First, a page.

Ancient Celebrations – Part 5 – Saturnalia

Saturnalia was an ancient Roman festival in honour of the god Saturn. It was originally held on 17 December but was later extended with festivities to 23 December. Saturnalia was celebrated with a sacrifice at the Temple of Saturn, and a public banquet. This was followed by private gift giving and continual partying. Many believeContinue reading “Ancient Celebrations – Part 5 – Saturnalia”

Ancient Celebrations – Part 4 – Yuletide

Yule or Yuletide (Yule season) is an ancient festival observed by the Germanic peoples. It has connections to Woden (Odin) and sacrificial feasts. Like many other pagan festivities, Yule was Christianised and transformed into Christmastide. Despite this, Yule is still commonly used in Carols and in connection with Christmas, such as the Yule log. HowContinue reading “Ancient Celebrations – Part 4 – Yuletide”

The Celts – Part 4 – British Migrants – Beaker Folk and the Celts

Prior to the Celts, the Beaker folk arrived in Britain around 2700-2500 BC, intermingling fairly peacefully with the existing Neolithic culture and adopting its henges. They brought new burial practices with them so that Neolithic long barrows or cairns were replaced by smaller barrows or tumuli. They also brought new metalworking techniques with them, inContinue reading “The Celts – Part 4 – British Migrants – Beaker Folk and the Celts”

Ancient Celebrations – Part 3 – Hallowe’en

Halloween has been observed by many Christians since c.610 CE, and is a contraction of All Hallows’ Eve (Hallow meaning holy ones, or saints). This was followed by All Saints Day on 1 November and All Souls’ Day on 2 November. The three days are collectively known as Allhallowtide. They are a time for honouringContinue reading “Ancient Celebrations – Part 3 – Hallowe’en”

The Celtic Diet – Part 4 – Samhain Recipes

In recent times, common Celtic recipes are stews, potato dishes, cereal/oat meals and lots of varieties of bread. Some foods are eaten during celebratory or commemorative days. These are some recipes you might want to try for Samhain: – Traditional Irish Colcannon Colcannon was first referenced in Irish history in a 1735 diary entry of William Bulkely,Continue reading “The Celtic Diet – Part 4 – Samhain Recipes”

The Celtic Diet – Part 3 – Mead and Cyser

In recent years, there has been an increasing demand for Mead and Cyser (apple mead from South West England), ancient drinks enjoyed by the Celts. You might want to try making your own Mead and/or Cyser. Mead Instructions for Making Mead Ingredients: – Demijohn1 kg honey (different honey will make different mead) 2 litres springContinue reading “The Celtic Diet – Part 3 – Mead and Cyser”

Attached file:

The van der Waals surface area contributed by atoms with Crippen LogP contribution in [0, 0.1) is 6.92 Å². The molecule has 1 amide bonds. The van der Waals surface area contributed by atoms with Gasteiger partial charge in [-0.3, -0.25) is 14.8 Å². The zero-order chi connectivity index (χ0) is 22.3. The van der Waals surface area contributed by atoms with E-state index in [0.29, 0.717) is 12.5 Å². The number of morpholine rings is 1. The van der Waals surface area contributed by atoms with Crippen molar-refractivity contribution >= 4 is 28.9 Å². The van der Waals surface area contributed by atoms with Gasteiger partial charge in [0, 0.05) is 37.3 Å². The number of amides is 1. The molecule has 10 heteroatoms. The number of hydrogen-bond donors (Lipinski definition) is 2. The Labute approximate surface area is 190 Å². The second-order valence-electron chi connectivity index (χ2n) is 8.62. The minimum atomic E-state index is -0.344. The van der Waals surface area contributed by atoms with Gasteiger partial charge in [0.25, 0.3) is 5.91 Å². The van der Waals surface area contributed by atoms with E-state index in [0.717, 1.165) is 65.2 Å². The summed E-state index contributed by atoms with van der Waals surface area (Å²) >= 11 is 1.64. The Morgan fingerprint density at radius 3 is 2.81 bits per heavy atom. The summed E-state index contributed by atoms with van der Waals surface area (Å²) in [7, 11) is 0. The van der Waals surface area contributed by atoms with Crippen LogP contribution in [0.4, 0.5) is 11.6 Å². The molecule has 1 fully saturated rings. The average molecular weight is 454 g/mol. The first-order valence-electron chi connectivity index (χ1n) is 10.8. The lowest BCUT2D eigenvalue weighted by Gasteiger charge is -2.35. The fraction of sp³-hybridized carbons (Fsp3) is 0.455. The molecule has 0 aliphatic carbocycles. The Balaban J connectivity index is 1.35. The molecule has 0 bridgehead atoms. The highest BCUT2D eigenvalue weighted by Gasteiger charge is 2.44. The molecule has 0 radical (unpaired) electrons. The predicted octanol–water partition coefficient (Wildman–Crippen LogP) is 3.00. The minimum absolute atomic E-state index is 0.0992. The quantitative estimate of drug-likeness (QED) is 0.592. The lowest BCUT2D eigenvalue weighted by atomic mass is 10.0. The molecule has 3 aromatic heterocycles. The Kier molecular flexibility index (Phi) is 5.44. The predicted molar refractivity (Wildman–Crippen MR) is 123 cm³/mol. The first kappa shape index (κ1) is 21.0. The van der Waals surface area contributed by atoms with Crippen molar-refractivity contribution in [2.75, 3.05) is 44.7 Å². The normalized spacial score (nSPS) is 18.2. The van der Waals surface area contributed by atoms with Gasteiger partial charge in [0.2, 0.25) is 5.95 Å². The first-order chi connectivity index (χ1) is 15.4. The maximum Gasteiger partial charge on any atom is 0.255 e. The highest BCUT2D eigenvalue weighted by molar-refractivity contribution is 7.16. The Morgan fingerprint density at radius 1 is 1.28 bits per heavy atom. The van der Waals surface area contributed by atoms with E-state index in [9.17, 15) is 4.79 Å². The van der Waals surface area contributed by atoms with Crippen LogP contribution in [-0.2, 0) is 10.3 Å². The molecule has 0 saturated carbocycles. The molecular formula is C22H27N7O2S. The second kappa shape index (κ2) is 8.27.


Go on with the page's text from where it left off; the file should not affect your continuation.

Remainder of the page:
The Celtic Diet – Part 2 – Beverages

The rich Mediterranean imports found in early Celtic sites between the seventh and fifth century BC in Southwestern Germany, Switzerland and Eastern France provide evidence of the role of consumption practices in feasting. Imported ceramic vessels have been interpreted as an attempt by the Celtic elite to imitate Mediterranean wine feasting. In the Mediterranean importedContinue reading “The Celtic Diet – Part 2 – Beverages”

Draíocht na Síoga na Samhna

Faerie Magick at Samhain Lá agus Oíche Leanaí ag súgradh Amuigh sa ghairdín- Déan deifir abhaile! Tá an ghrian dula luí. Sióga ag damhsa Amuigh sa ghairdín- Déan deifir abhaile! Tá an ghrian ag éirí. (“Oíche Mhaith” , Céim 1 Leabhar B, Duilleoga, An Comhlacht Oideachais Éireann.) I circle the ancient stones clockwise from theContinue reading “Draíocht na Síoga na Samhna”

A Tale for Samhain – Aillén the Burner

The 12th century text Macgnímartha Finn (Boyhood Deeds of Fionn) recounts the boyhood exploits of Fionn mac Cumhaill. The story begins with the death of Cumhal, leader of the Fianna, at the hands of Goll mac Morna. Cumhal’s wife Muirne was pregnant at the time and eventually gave birth to their son, Demne. Fearing for his safety, she sends him to beContinue reading “A Tale for Samhain – Aillén the Burner”

The Celts – Part 3 – The Vinča Connection

The Celts are not as ancient as many civilisations, but their cultural roots can possibly be traced all the way back to the Vinča culture in Serbia, who were sited along the river Danube (Belgrade modern day). The Danube basin was the site of some of the earliest human cultures and the Vinča culture goesContinue reading “The Celts – Part 3 – The Vinča Connection”